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Four tax breaks that might come back if Congress reinstates deductions

Four tax breaks that might come back if Congress reinstates deductions


Four tax breaks that might come back if Congress reinstates deductions


Lawmakers are taking steps to renew a package of tax breaks, potentially making a slew of expired deductions available once again.

The so-called tax extenders are a series of temporary provisions in the code that have expired and must be cleared by Congress retroactively each year in order for filers to claim them.

Those breaks cover a variety of measures, including a deduction for qualified tuition expenses and credits for two-wheeled electric vehicles.

On Tuesday, Rep. Mike Thompson, D-Calif., proposed the Taxpayer Certainty and Disaster Relief Act, which would extend a number of expired provisions through 2020.

The bill will be marked up by the House Ways and Means Committee on Thursday.

Elected officials hit an impasse over the federal shutdown and other battles this spring, so the extenders weren’t approved in time for the 2018 tax filing deadline of April 15.

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That meant that people who would have otherwise been eligible for these deductions and credits couldn’t claim them.

If Congress were to pass a measure allowing the extenders, taxpayers would have to file an amended return for 2018 to take those breaks, said Nicole Kaeding, director of federal projects at the Tax Foundation.

Expect a continued fight in Congress.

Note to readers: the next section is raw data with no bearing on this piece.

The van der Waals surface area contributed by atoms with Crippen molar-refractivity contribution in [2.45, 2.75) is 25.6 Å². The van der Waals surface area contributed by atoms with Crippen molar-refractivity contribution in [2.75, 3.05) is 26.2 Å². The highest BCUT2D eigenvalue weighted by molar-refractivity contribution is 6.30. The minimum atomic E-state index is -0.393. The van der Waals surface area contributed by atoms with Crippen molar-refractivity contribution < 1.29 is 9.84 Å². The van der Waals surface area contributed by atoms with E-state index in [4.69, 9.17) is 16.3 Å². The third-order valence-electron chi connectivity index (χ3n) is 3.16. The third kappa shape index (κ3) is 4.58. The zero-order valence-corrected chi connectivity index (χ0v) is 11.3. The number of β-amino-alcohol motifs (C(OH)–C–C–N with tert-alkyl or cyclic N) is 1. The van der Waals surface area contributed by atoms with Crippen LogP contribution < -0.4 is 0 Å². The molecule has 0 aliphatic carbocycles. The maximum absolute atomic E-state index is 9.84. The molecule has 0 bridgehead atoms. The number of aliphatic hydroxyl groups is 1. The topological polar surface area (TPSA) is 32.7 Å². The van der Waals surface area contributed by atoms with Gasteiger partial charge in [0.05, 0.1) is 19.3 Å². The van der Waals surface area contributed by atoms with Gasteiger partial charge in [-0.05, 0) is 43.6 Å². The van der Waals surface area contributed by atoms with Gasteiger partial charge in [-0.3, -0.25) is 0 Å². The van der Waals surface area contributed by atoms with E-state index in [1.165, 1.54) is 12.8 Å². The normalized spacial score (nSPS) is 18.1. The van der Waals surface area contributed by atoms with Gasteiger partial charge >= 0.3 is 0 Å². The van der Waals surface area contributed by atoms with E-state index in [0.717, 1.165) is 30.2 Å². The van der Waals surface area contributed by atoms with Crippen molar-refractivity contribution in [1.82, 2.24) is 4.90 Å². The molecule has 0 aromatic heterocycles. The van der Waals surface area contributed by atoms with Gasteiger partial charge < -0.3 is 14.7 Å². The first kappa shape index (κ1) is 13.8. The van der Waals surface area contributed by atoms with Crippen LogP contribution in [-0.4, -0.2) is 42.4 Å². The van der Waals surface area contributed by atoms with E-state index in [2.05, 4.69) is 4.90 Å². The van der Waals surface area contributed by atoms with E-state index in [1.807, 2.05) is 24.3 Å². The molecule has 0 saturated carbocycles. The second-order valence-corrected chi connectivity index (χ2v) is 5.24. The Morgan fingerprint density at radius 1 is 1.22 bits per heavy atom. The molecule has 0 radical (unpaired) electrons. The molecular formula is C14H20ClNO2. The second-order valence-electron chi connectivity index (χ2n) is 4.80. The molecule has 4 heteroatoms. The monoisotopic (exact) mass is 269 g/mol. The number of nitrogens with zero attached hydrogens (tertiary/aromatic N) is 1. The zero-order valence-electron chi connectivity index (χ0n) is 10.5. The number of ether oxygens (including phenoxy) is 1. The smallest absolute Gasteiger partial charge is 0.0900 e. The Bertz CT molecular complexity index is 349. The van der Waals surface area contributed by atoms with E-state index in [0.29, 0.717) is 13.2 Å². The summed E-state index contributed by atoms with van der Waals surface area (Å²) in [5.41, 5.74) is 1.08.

“We’ll see what happens in the House, but in the Senate, there’s no chance of it being enacted as written,” said Mark Mazur, director of the Urban-Brookings Tax Policy Center.

Here are four tax breaks you might get back if Congress reinstates the extenders.

Medical deductions

Under the Tax Cuts and Jobs Act, taxpayers were able to deduct qualifying medical expenses that exceed 7.5% of their 2018 adjusted gross income.

That provision was supposed to expire at the end of last year, resulting in the threshold rising to 10% of AGI.

This package of extenders would keep the medical cost threshold at 7.5% of AGI through the end of 2020.

Debt forgiveness on foreclosure

Let’s say your home was foreclosed or you got rid of your dwelling in a short sale (where your lender accepts less than you owe.)

If your lender canceled or forgave the loan on your principal residence, there’s a tax extender that allows you to exclude up to $2 million (if married) from your gross income for discharge of the debt.

Normally, the canceled debt is treated as income and subject to taxes, but this break offers some relief.

The proposal extends this break, applying it to debt discharges occurring before Jan. 1, 2021.

Tuition and fees

If you have a child in college, you might be able to deduct up to $4,000 a year in higher-education tuition costs and other expenses.

This is an above-the-line deduction, so you don’t have to itemize to get it.

The Ways and Means bill proposes extending the break to the end of 2020.

Mortgage insurance

For the 2018 tax year, homeowners who itemized deductions on their tax return could deduct the interest on their mortgage and home equity loan or line of credit — up to $750,000 in total qualified residence loans.

The debt must go toward buying, building or substantially improving your dwelling to qualify for the interest deduction.

The private mortgage insurance tax extender allows you to deduct your mortgage insurance premiums as well.

Mortgage insurance premiums are an additional cost you pay each month if your original down payment generally is less than 20 percent of the sales price.

The extenders would allow this break to apply to amounts paid up until Dec. 31, 2020.

©CNBC is a USA TODAY content partner offering financial news and commentary. Its content is produced independently of USA TODAY.


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